How Can Botulism Be Prevented?

There are very few cases of botulism each year. The death rate is high if not treated immediately. Prevention is extremely important. Botulism spores can produce the toxin if mistakes are made in home canning food. Home canning should follow strict instructions and hygienic recommendations to reduce risks. Pressure canners should be used for all foods that are naturally low in acid. The botulism spores can only be killed by the high heat that can be obtained in a pressure canner. In addition, home-canned foods should be boiled for 20 minutes before tasting or eating.

Are Home-canned Foods the Only Concern?

Infant botulism is a concern for children under one year of age. It is possible for bees to pick up the botulism spores from flowers or soil. These spores are not destroyed during the processing for honey. The botulism spores grow in the baby’s intestinal tract and then produce the toxin. This is less likely to occur after the age of one year when the baby’s digestive tract matures.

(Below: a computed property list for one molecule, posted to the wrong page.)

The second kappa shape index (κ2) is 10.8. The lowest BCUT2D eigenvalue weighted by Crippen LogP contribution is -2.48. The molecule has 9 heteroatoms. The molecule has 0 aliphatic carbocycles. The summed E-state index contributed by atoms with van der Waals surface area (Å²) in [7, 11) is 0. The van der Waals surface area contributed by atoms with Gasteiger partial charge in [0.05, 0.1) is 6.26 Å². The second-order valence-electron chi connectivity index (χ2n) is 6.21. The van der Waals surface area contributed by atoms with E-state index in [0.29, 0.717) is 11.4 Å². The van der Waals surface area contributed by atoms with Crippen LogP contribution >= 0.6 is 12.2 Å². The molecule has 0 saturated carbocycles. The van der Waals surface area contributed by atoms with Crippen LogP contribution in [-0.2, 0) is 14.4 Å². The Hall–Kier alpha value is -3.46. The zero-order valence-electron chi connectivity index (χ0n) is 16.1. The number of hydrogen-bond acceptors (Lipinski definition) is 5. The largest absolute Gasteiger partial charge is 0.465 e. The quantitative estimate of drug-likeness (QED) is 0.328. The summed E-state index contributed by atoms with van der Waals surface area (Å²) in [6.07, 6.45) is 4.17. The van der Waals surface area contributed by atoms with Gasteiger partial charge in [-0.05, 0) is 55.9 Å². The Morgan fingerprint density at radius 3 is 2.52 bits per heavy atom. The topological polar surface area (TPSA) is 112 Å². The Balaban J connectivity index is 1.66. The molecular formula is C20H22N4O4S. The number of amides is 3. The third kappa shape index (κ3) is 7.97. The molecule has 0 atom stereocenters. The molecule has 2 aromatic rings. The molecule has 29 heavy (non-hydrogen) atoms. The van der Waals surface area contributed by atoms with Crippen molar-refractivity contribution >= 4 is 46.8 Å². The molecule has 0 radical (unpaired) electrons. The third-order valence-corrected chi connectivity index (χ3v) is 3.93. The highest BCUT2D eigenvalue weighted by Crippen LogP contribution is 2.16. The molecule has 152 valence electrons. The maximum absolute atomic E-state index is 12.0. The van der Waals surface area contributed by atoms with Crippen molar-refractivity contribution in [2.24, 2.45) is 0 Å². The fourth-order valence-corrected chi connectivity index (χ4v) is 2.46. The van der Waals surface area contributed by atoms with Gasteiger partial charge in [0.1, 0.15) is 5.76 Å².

Flavored oils also can be a concern if not prepared correctly. When herbs, garlic, or tomatoes are placed in oils, the botulism spores on the plant material can start to produce the toxin in this anaerobic mixture. To be safe, keep these flavored oils refrigerated and make only the amount of herbal oils and butters that will be used in a few days. Using dried herbs and vegetables will also reduce the risk.

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Baked potatoes wrapped in foil and kept at room temperature occasionally form the anaerobic conditions the botulism spores need to produce their toxin. For this reason, leftover potatoes should be refrigerated. Potato salad made from leftover baked potatoes that have been improperly refrigerated has been implicated in botulism poisoning.

How Can I Control the Pathogen in My Home?

  1. Boil all home-canned, low-acid foods 20 minutes before eating. Low-acid foods are most vegetables, some tomatoes, and meat or poultry.
  2. Discard all raw or canned food that shows any sign of being spoiled.
  3. Discard all bulging or swollen cans of food and food from glass jars with bulging lids.
  4. DO NOT TASTE food from swollen containers or food that is foamy or has a bad odor.
  5. Process low-acid foods at temperatures above boiling (which can only occur using a pressure canner) and for the recommended time for the size of can or jar you are using.